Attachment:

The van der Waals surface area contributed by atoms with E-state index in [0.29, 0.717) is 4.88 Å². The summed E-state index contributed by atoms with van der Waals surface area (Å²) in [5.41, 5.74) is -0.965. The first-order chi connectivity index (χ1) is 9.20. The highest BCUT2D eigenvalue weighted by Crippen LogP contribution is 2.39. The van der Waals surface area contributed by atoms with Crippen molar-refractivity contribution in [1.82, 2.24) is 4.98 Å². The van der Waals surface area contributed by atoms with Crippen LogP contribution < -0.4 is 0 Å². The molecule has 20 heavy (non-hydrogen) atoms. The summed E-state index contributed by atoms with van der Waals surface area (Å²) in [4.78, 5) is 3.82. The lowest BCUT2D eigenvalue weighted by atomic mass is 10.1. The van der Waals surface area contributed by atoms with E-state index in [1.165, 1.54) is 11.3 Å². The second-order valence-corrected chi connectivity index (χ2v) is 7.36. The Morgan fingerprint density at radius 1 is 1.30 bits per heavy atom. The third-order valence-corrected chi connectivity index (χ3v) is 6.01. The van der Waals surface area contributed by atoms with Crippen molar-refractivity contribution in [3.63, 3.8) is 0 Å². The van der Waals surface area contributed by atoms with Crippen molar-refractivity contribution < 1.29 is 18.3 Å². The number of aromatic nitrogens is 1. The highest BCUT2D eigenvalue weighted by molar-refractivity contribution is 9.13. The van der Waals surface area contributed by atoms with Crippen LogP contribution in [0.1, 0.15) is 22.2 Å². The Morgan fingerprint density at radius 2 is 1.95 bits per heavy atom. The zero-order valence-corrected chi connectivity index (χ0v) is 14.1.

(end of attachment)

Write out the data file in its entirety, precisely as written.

The van der Waals surface area contributed by atoms with E-state index in [0.29, 0.717) is 4.88 Å². The summed E-state index contributed by atoms with van der Waals surface area (Å²) in [5.41, 5.74) is -0.965. The first-order chi connectivity index (χ1) is 9.20. The highest BCUT2D eigenvalue weighted by Crippen LogP contribution is 2.39. The van der Waals surface area contributed by atoms with Crippen molar-refractivity contribution in [1.82, 2.24) is 4.98 Å². The van der Waals surface area contributed by atoms with Crippen LogP contribution < -0.4 is 0 Å². The molecule has 20 heavy (non-hydrogen) atoms. The summed E-state index contributed by atoms with van der Waals surface area (Å²) in [4.78, 5) is 3.82. The lowest BCUT2D eigenvalue weighted by atomic mass is 10.1. The van der Waals surface area contributed by atoms with E-state index in [1.165, 1.54) is 11.3 Å². The second-order valence-corrected chi connectivity index (χ2v) is 7.36. The Morgan fingerprint density at radius 1 is 1.30 bits per heavy atom. The third-order valence-corrected chi connectivity index (χ3v) is 6.01. The van der Waals surface area contributed by atoms with Crippen molar-refractivity contribution in [3.63, 3.8) is 0 Å². The van der Waals surface area contributed by atoms with Crippen molar-refractivity contribution < 1.29 is 18.3 Å². The number of aromatic nitrogens is 1. The highest BCUT2D eigenvalue weighted by molar-refractivity contribution is 9.13. The van der Waals surface area contributed by atoms with Crippen LogP contribution in [0.1, 0.15) is 22.2 Å². The Morgan fingerprint density at radius 2 is 1.95 bits per heavy atom. The zero-order valence-corrected chi connectivity index (χ0v) is 14.1.